Hyung Min’s research interests lie in the following areas:
Globalisation and global cities
Due to the advancement in transport and communication technologies, flows of people, capital, products and information have brought fundamental restructuring to cities and regions. Hyung Min’s research focuses on how global cities have been formed and what elements play a key role within and between global cities. Topics in this area include Foreign Direct Investment (FDI), international migration, Global Property Investment (GPI), and their impacts on cities. Globalising Chinese cities are also one of his focal areas.
Urban and environmental economics
Hyung Min’s research interest is directed on the analysis of location of economic activities, residential location/tenure choice and environmental impacts of urbanisation. He is attentive to new trends in urban transformation such as producer services, FDI and high technology for urban development (e.g. smart city making). Statistical methods (using statistical programs such as SAS and SPSS) and spatial analysis (using ArcGIS) have been used for his research.
Urban amenity matters in post-industrial cities. Although living conditions are important, scant academic attention has been paid to ‘how to create liveable places’ possibly due to different perceptions and a very wide scope of ‘liveability’. Hyung Min is interested in critical elements to liveability such as walkability and safety in cities.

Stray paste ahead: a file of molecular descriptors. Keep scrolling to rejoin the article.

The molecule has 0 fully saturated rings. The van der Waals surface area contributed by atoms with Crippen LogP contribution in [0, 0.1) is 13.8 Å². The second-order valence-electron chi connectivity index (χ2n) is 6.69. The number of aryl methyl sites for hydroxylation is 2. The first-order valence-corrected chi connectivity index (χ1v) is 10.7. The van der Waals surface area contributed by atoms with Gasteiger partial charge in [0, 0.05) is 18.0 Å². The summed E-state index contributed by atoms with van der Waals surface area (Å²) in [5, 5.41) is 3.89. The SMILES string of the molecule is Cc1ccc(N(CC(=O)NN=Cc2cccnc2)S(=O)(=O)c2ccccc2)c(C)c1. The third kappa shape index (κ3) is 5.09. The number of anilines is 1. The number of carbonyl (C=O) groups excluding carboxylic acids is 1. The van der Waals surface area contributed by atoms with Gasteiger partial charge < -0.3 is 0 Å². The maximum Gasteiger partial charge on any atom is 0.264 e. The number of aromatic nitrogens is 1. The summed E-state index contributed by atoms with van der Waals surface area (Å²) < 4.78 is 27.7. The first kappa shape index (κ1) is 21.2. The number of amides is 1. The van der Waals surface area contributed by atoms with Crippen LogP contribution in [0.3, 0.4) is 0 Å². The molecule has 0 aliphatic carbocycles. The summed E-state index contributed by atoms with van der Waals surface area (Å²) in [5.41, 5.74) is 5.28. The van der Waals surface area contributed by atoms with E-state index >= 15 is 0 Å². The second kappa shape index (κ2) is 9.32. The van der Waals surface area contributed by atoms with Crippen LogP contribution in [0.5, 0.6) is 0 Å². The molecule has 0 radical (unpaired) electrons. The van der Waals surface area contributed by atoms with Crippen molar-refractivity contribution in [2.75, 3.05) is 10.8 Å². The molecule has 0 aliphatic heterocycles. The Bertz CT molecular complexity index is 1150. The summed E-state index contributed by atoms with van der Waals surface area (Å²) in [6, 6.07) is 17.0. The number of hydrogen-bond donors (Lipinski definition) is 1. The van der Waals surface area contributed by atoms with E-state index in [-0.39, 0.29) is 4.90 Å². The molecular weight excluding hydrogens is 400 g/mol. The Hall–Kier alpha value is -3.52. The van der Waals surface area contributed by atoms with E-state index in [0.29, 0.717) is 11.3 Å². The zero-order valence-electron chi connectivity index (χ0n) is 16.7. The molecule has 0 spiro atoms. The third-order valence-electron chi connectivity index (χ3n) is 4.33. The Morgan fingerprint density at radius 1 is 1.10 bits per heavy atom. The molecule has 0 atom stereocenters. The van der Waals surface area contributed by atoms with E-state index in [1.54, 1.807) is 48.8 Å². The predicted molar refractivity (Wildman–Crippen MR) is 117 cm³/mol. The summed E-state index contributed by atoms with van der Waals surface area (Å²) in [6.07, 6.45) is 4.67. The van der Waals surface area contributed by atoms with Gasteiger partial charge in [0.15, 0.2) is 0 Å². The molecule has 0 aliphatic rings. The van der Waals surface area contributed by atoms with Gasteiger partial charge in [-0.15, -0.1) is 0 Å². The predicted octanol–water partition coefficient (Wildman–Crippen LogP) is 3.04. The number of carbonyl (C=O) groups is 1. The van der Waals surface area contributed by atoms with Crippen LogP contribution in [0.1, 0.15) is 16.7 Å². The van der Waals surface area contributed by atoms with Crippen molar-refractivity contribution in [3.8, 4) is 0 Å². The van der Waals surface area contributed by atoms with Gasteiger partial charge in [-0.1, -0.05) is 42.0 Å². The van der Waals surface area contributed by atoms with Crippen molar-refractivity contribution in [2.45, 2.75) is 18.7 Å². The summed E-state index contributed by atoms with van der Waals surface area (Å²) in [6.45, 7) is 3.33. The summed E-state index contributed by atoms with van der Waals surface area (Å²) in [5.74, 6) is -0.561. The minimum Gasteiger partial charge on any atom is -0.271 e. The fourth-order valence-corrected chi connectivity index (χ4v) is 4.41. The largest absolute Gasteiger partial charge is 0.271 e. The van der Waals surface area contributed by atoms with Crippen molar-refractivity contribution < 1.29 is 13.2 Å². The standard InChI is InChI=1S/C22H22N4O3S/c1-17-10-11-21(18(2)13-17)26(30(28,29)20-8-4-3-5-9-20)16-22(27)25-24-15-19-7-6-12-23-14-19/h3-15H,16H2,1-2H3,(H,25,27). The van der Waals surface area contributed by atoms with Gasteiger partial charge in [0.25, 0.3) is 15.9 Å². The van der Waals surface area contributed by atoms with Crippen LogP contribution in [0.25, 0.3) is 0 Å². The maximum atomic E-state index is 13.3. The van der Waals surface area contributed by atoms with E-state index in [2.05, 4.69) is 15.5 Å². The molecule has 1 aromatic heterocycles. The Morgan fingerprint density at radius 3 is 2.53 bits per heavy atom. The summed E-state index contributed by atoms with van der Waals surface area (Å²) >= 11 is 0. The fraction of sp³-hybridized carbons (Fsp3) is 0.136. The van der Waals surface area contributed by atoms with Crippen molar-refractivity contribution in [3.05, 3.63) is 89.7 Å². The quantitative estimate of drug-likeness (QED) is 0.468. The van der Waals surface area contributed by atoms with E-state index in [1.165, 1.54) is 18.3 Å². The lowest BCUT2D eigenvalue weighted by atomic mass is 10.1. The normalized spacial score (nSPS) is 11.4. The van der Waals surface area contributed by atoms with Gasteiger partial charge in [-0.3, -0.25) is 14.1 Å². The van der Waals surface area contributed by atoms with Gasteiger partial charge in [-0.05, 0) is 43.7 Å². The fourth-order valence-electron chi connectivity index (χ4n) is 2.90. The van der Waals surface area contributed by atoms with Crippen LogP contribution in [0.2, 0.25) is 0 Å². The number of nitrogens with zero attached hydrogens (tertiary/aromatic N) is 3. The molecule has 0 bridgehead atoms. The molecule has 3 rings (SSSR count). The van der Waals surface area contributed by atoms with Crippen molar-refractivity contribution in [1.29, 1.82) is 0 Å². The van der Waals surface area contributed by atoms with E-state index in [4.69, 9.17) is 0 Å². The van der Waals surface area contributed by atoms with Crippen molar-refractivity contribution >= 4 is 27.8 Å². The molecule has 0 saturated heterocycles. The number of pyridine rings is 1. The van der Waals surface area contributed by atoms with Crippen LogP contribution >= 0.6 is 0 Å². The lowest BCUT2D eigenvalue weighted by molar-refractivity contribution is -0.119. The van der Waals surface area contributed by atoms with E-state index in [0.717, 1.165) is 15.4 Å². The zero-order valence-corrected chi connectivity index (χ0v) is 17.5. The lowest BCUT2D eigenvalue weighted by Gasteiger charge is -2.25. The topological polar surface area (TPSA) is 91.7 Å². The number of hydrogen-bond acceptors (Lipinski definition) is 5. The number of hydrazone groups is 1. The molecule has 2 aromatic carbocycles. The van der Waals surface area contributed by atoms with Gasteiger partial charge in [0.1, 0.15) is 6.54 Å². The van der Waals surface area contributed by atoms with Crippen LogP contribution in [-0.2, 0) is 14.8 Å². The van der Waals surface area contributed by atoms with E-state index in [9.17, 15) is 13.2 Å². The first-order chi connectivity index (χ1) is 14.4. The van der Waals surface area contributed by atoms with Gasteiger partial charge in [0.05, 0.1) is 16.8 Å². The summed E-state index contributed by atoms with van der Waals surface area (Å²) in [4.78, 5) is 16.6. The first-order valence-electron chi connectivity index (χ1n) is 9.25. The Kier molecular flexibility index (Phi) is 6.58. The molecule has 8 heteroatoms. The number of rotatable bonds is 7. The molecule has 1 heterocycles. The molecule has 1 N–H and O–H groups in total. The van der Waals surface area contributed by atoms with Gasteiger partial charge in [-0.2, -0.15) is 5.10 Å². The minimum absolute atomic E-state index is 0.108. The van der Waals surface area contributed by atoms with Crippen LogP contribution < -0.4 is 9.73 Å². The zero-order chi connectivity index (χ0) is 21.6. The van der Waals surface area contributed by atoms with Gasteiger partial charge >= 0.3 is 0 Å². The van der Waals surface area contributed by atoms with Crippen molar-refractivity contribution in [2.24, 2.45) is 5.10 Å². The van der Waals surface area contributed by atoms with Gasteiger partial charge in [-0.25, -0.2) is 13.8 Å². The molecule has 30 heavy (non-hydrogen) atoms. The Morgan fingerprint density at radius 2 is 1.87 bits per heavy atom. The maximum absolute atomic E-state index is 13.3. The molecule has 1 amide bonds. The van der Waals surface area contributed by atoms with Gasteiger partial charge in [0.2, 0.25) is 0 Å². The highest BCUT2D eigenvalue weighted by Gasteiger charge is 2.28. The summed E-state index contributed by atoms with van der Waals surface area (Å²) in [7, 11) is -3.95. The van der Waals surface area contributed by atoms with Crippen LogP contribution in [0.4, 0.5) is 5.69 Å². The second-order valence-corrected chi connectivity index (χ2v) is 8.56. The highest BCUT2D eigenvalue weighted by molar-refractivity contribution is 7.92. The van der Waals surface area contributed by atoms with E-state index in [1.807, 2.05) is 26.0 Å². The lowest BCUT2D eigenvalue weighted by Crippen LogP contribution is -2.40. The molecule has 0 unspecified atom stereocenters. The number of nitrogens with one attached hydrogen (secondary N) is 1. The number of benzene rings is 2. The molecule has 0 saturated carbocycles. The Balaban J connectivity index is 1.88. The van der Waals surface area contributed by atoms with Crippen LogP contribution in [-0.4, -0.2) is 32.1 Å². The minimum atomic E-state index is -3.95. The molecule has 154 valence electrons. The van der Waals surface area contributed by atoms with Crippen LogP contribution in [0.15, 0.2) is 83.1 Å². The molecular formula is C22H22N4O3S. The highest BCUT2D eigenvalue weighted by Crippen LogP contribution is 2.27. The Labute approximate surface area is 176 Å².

Hyung Min previously lectured in Xian Jiaotong-Liverpool University, China, and he was also a research fellow on the Korea Appraisal Board. He earned his PhD in Urban Planning from the University of Melbourne in 2013, supported by the Endeavour Postgraduate Awards, a competitive Australian government scholarship. With a master’s degree in Urban Planning from Seoul National University and a bachelor’s degree in Urban Planning from Han Yang University, Hyung Min was a winner of ‘the Best Research Paper Award in 2010’ awarded by the Korea Research Institute of Human Settlements (2009). His research interest lies in the economic and spatial-economic dynamics of the Asia-Pacific cities.